SAN JOSE -- Since being named Earthquakes president in October 2010 DaveKaval has repeatedly made clear that his primary objective has been to secure asoccer-specific stadium for the team. On Wednesday, he and the team overcame amajor hurdle to making that dream a reality. The San Jose Planning Commission gave a unanimous 6-0 voteto uphold the Earthquakes' Planned Development Permit Wednesday night.The vote was necessary after a member of the NewhallNeighborhood Association appealed an original approval for the permit.It was the final hurdle preventing the beginning ofconstruction for the new, privately-financed, 18,000-capacity stadium at 1125 Coleman Ave."Tonight's decision to uphold the Planned DevelopmentPermit that we received in December is a milestone not just for the San JoseEarthquakes but all Bay Area soccer fans," Kaval said. "Our club and its stakeholders have worked hard throughthis process and we feel that we have a great plan for our new stadium. Kaval explained that it could take another few months beforegroundbreaking could occur, as the team still need to draw up the blueprintsfor the stadium and finish securing financing. We obviously have to commission the working drawings and atthe same time finalize the financing, which could not be finalized with theuncertainty around the permit, Kaval said. Its going to take three or four months at least to createour working drawings. And thats to create the base of the constructiondocuments, to build the stadium. That needs to be done right and its important that itsdone in an effective way, and well start that right away with DEFCON, with ourconstruction partner, Kaval said. Kaval said that with the appeal process out of the way,the team could move closer to securing naming rights, and said the team hadtalked to five or six different companies seriously about the rights, thoughthere wasnt a set timetable. The specifics of the Neighborhood Associations appealnamely involved concerns that there was inadequate noise analysis inEnvironmental Impact Report (EIR) conducted for the stadium. Despite the concerns, Joe Horwedel, the Director of the Cityof San JosesDepartment of Planning, Building and Code Enforcement maintained that theproposed stadium met the EIR standards. He added that the San Jose planning staff had recommended tothe commission that the appeal should be denied and approval should be given tothe new stadium. Both the appellate (Nancy Thomas, represented by JohnUrban), and the applicant (the team, represented by owner Lew Wolff, who willbe funding the stadium, and Kaval) were given opportunities to speak for andagainst the appeal, respectively. Kaval and Wolff highlighted the concessions the team hadmade in order to ease the neighbors concerns, including forgoing the option tohold concerts at the stadium, and emphasized the proposed project as a qualityof life boost for the area. Like weve been saying for a long time, not havingconcerts, reorienting the stadium, putting additional dollars in the stadium,these were big concessions, Kaval said.These were things that we felt were accommodating thecommunity and the folks who needed the mitigation, and thats why we felt likewe had a good plan. We executed on that plan, and I think that bore itself outtoday with the decision. After both parties spoke, the floor was opened for publiccomment, which took up the majority of the session. The initial speakers were overwhelmingly in favor of theproject, with parties ranging from fans, local businesses, neighborhood leadersand members of various trade associations speaking in favor of the project,highlighting the various benefits the stadium would bring to the community. MLSPresident Mark Abbott also spoke on behalf of the project during the publiccomments time. Those that supported the appeal and delay of the stadiumspoke mostly towards the end of the public comments and a more narrow view,focusing on the noise concerns and how they were addressed in the EIR, whichone Commissioner reminded the chamber was the focus of the appeal.The speakers in support further emphasized that they werenot against soccer or even the construction of the stadium, but had concernsabout the way the EIR and permit processes had been conducted and urged theCommission to uphold the appeal so as to give more time to analyze the noiselevels of the proposed project. After statements from both parties to close out the publiccomment, the Commission deliberated and voted unanimously to deny the appealand let the project go forward.Its the goal of all of our clubs to have a stadium to calltheir own home, Abbott said. Its important forthe club, its important for the fans, its important for the community and Imjust so pleased that we were able to achieve that this evening.For moreEarthquakes, MLS and world soccer chatter, you can follow Nick Rosano onTwitter: @nicholasrosano.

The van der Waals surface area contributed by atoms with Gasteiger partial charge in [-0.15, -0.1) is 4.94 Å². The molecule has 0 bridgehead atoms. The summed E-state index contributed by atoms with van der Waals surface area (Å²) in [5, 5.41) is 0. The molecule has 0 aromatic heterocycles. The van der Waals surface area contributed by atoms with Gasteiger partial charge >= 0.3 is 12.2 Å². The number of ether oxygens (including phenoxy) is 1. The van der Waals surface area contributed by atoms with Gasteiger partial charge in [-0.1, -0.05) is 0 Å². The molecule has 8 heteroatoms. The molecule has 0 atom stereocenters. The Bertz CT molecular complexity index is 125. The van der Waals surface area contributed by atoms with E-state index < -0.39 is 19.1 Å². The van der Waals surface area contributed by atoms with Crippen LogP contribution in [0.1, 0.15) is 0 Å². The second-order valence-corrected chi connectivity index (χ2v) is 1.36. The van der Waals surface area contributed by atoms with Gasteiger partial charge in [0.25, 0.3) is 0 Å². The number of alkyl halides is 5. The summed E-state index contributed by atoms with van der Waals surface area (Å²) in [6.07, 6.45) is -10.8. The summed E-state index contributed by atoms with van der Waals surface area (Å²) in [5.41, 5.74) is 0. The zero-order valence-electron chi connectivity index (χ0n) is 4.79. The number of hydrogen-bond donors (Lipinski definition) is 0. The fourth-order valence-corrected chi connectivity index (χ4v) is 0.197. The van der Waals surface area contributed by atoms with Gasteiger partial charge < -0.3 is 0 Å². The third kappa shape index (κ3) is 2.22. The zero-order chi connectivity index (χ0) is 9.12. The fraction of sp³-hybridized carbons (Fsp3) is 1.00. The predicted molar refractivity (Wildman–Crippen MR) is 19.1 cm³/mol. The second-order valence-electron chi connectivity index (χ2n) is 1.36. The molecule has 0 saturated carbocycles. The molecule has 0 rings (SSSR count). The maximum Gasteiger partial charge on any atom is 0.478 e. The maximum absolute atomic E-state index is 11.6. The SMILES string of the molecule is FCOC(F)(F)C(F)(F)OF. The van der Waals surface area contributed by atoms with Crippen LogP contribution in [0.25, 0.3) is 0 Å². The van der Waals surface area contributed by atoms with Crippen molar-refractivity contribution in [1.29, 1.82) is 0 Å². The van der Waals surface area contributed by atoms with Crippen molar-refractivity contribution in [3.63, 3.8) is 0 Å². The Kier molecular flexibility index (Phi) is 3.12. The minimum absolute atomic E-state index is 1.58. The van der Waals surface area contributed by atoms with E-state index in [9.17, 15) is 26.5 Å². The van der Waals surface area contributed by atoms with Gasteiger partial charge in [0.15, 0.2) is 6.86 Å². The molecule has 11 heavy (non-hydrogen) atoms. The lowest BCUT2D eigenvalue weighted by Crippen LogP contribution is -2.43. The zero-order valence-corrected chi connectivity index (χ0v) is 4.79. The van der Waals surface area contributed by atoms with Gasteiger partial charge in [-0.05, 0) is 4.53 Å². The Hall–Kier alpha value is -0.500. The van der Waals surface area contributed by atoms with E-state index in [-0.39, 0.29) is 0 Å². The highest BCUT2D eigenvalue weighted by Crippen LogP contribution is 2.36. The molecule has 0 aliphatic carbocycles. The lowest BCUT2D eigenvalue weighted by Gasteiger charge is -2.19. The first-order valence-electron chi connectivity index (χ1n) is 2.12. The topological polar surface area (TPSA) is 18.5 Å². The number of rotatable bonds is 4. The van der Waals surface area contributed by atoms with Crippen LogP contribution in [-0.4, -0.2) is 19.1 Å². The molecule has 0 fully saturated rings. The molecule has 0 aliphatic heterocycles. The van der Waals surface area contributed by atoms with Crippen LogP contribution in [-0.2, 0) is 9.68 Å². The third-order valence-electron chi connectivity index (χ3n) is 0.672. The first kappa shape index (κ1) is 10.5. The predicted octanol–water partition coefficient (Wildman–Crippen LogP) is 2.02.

Quakes get green light for stadium
February 23, 2012, 6:30 am